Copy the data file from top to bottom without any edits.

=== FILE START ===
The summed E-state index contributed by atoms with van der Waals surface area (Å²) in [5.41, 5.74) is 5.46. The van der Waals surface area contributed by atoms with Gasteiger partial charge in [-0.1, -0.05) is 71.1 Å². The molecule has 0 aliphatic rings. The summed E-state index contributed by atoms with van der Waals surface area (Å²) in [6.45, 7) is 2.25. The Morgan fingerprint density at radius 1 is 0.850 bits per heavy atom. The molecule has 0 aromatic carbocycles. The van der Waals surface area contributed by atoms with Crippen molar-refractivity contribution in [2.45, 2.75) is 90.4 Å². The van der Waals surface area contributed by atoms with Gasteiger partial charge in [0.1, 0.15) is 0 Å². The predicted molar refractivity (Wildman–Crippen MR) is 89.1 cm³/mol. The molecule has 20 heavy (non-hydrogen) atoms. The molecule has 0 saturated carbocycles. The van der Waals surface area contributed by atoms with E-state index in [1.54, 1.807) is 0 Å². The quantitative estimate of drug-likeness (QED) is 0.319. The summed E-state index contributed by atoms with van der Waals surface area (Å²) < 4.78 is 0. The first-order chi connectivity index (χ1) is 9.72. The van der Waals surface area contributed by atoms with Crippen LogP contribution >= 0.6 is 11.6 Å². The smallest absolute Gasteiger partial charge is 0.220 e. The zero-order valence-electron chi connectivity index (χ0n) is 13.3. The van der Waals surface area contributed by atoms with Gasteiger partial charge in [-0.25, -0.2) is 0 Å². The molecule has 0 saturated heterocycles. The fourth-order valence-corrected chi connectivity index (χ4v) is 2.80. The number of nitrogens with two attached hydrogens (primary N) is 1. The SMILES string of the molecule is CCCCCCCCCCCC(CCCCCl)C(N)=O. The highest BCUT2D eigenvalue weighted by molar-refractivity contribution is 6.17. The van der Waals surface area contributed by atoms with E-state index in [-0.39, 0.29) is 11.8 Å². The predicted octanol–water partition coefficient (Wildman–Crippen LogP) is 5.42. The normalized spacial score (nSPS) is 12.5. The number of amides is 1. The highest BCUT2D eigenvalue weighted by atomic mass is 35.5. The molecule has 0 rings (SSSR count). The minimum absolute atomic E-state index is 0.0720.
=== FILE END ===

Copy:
The summed E-state index contributed by atoms with van der Waals surface area (Å²) in [5.41, 5.74) is 5.46. The van der Waals surface area contributed by atoms with Gasteiger partial charge in [-0.1, -0.05) is 71.1 Å². The molecule has 0 aliphatic rings. The summed E-state index contributed by atoms with van der Waals surface area (Å²) in [6.45, 7) is 2.25. The Morgan fingerprint density at radius 1 is 0.850 bits per heavy atom. The molecule has 0 aromatic carbocycles. The van der Waals surface area contributed by atoms with Crippen molar-refractivity contribution in [2.45, 2.75) is 90.4 Å². The van der Waals surface area contributed by atoms with Gasteiger partial charge in [0.1, 0.15) is 0 Å². The predicted molar refractivity (Wildman–Crippen MR) is 89.1 cm³/mol. The molecule has 20 heavy (non-hydrogen) atoms. The molecule has 0 saturated carbocycles. The van der Waals surface area contributed by atoms with E-state index in [1.54, 1.807) is 0 Å². The quantitative estimate of drug-likeness (QED) is 0.319. The summed E-state index contributed by atoms with van der Waals surface area (Å²) < 4.78 is 0. The first-order chi connectivity index (χ1) is 9.72. The van der Waals surface area contributed by atoms with Crippen LogP contribution >= 0.6 is 11.6 Å². The smallest absolute Gasteiger partial charge is 0.220 e. The zero-order valence-electron chi connectivity index (χ0n) is 13.3. The van der Waals surface area contributed by atoms with Gasteiger partial charge in [-0.25, -0.2) is 0 Å². The molecule has 0 saturated heterocycles. The fourth-order valence-corrected chi connectivity index (χ4v) is 2.80. The number of nitrogens with two attached hydrogens (primary N) is 1. The SMILES string of the molecule is CCCCCCCCCCCC(CCCCCl)C(N)=O. The highest BCUT2D eigenvalue weighted by molar-refractivity contribution is 6.17. The van der Waals surface area contributed by atoms with E-state index in [-0.39, 0.29) is 11.8 Å². The predicted octanol–water partition coefficient (Wildman–Crippen LogP) is 5.42. The normalized spacial score (nSPS) is 12.5. The number of amides is 1. The highest BCUT2D eigenvalue weighted by atomic mass is 35.5. The molecule has 0 rings (SSSR count). The minimum absolute atomic E-state index is 0.0720.